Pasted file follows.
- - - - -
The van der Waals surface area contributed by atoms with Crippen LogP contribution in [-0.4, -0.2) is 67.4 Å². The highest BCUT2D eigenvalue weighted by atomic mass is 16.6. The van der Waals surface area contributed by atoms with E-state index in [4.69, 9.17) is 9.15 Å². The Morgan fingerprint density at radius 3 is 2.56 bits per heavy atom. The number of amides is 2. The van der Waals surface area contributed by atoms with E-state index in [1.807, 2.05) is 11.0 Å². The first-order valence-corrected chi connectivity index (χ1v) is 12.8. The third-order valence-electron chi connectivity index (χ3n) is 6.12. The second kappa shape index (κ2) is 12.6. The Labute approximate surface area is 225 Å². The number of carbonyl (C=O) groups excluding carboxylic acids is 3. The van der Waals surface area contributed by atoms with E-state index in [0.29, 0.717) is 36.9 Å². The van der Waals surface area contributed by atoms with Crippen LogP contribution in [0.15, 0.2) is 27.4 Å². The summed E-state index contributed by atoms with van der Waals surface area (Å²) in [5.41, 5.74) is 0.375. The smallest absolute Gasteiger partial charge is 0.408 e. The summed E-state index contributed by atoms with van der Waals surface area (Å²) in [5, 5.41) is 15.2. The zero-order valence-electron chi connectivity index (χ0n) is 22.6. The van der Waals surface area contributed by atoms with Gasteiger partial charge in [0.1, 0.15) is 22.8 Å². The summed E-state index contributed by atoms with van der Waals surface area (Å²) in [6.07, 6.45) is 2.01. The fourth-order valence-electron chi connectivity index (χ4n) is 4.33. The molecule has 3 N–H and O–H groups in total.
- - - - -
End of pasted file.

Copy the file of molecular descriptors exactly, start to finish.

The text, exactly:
The van der Waals surface area contributed by atoms with Crippen LogP contribution in [-0.4, -0.2) is 67.4 Å². The highest BCUT2D eigenvalue weighted by atomic mass is 16.6. The van der Waals surface area contributed by atoms with E-state index in [4.69, 9.17) is 9.15 Å². The Morgan fingerprint density at radius 3 is 2.56 bits per heavy atom. The number of amides is 2. The van der Waals surface area contributed by atoms with E-state index in [1.807, 2.05) is 11.0 Å². The first-order valence-corrected chi connectivity index (χ1v) is 12.8. The third-order valence-electron chi connectivity index (χ3n) is 6.12. The second kappa shape index (κ2) is 12.6. The Labute approximate surface area is 225 Å². The number of carbonyl (C=O) groups excluding carboxylic acids is 3. The van der Waals surface area contributed by atoms with E-state index in [0.29, 0.717) is 36.9 Å². The van der Waals surface area contributed by atoms with Crippen LogP contribution in [0.15, 0.2) is 27.4 Å². The summed E-state index contributed by atoms with van der Waals surface area (Å²) in [5.41, 5.74) is 0.375. The smallest absolute Gasteiger partial charge is 0.408 e. The summed E-state index contributed by atoms with van der Waals surface area (Å²) in [5, 5.41) is 15.2. The zero-order valence-electron chi connectivity index (χ0n) is 22.6. The van der Waals surface area contributed by atoms with Gasteiger partial charge in [0.1, 0.15) is 22.8 Å². The summed E-state index contributed by atoms with van der Waals surface area (Å²) in [6.07, 6.45) is 2.01. The fourth-order valence-electron chi connectivity index (χ4n) is 4.33. The molecule has 3 N–H and O–H groups in total.